Fire restrictions end in areas overseen by Bureau of Land Management in Southern Utah

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SOUTHWESTERN UTAH — With cooler weather prevailing in the region, the Bureau of Land Management has announced that fire restrictions have ceased areas of central and southwest Utah managed by the agency, but officials caution that fire danger is still present.

On Sunday at 8 a.m., the BLM’s Color Country and Paria River districts rescinded the fire bans put in place months ago across BLM public lands in Piute, Sanpete, Sevier, Wayne, Washington, Iron, Beaver, Garfield and Kane counties.

“While we had an unheard of number of human caused fires this year, we also had an enormous amount of support and conscientious recreationists who checked Utah Fire Info’s website or called ahead before visiting,” acting Color Country District Manager Paul Briggs said in a press release. “Just as most people did their part, we will continue to do ours, by working with our partners in the Utah Watershed Restoration Initiative to help restore habitats to a state that are naturally more fire resistant.”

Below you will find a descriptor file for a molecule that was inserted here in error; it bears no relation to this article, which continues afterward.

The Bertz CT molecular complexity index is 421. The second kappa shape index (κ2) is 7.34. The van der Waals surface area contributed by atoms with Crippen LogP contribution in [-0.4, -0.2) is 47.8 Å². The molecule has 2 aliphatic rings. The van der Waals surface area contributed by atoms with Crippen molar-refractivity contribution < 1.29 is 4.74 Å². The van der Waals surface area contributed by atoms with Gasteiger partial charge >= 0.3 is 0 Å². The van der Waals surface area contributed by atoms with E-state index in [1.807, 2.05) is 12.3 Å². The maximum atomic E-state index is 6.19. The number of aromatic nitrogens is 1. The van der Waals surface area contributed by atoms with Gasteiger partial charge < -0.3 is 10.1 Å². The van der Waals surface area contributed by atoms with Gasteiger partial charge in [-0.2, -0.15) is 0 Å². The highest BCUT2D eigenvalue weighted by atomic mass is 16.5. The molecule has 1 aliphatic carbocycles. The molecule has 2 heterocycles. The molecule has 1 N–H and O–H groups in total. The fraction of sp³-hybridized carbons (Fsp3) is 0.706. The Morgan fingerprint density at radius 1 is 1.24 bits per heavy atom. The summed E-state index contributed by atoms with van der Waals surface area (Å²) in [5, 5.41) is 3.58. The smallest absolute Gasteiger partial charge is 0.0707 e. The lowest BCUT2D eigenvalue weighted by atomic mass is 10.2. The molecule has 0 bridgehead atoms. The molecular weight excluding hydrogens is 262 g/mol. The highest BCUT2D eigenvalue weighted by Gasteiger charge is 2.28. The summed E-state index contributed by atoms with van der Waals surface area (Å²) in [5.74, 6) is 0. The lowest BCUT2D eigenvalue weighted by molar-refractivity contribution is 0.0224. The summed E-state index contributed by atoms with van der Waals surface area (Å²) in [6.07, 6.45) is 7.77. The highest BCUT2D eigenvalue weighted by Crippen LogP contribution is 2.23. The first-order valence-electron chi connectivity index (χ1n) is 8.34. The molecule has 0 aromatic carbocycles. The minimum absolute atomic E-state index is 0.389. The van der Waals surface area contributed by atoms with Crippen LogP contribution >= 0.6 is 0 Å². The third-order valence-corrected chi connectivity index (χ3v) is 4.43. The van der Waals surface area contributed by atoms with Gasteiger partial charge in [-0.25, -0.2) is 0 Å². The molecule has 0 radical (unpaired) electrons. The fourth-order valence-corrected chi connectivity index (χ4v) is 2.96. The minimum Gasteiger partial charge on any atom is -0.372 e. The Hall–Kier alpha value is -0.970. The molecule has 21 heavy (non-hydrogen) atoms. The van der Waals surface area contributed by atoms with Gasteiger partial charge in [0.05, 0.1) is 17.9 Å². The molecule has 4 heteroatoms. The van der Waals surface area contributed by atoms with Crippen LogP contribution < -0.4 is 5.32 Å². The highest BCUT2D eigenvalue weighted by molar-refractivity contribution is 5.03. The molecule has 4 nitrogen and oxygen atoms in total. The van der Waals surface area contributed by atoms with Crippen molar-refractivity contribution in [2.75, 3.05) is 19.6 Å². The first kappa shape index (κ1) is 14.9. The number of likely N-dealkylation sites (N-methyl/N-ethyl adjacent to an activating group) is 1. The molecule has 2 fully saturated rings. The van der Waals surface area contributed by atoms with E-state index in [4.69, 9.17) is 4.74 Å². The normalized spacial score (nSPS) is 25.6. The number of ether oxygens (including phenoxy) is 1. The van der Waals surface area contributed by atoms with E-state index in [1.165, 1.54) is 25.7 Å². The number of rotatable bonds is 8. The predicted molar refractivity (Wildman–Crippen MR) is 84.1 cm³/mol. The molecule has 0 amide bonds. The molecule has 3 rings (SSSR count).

Statewide, Utah has experienced a very active 2020 wildfire season and even though fire restrictions are being reduced across both the Color Country and Paria River Districts, fire managers cautiously emphasize that the potential for large and rapid-growing fires is still present.

“This has been an unprecedented wildfire season both locally and across our nation,” District Acting Fire Management Officer Clair Jolley said. “But vigilance and responsible recreation are crucial to preventing any additional wildfires this year.”

This fire season, Color Country fire managers issued multiple fire prevention orders outlining fire restrictions in southwest and central Utah. Effective Nov. 1, those fire restriction orders are rescinded.

“The rescission of these orders doesn’t mean we’re out of the woods,” Paria River District Manager Harry Barber said. “The threat of another wildfire remains and we must be cognizant that there are still year-round restrictions in place across all public lands. As these restrictions may vary, visitors should always check with local authorities to verify what restrictions remain in place throughout the year.”

For more information on preventing unwanted human caused wildfires, visit or on Twitter @UtahWildfire. For more information about the benefits of landscape-scale habitat restoration, visit Utah’s Watershed Restoration Initiative.

Copyright St. George News, LLC, 2020, all rights reserved.

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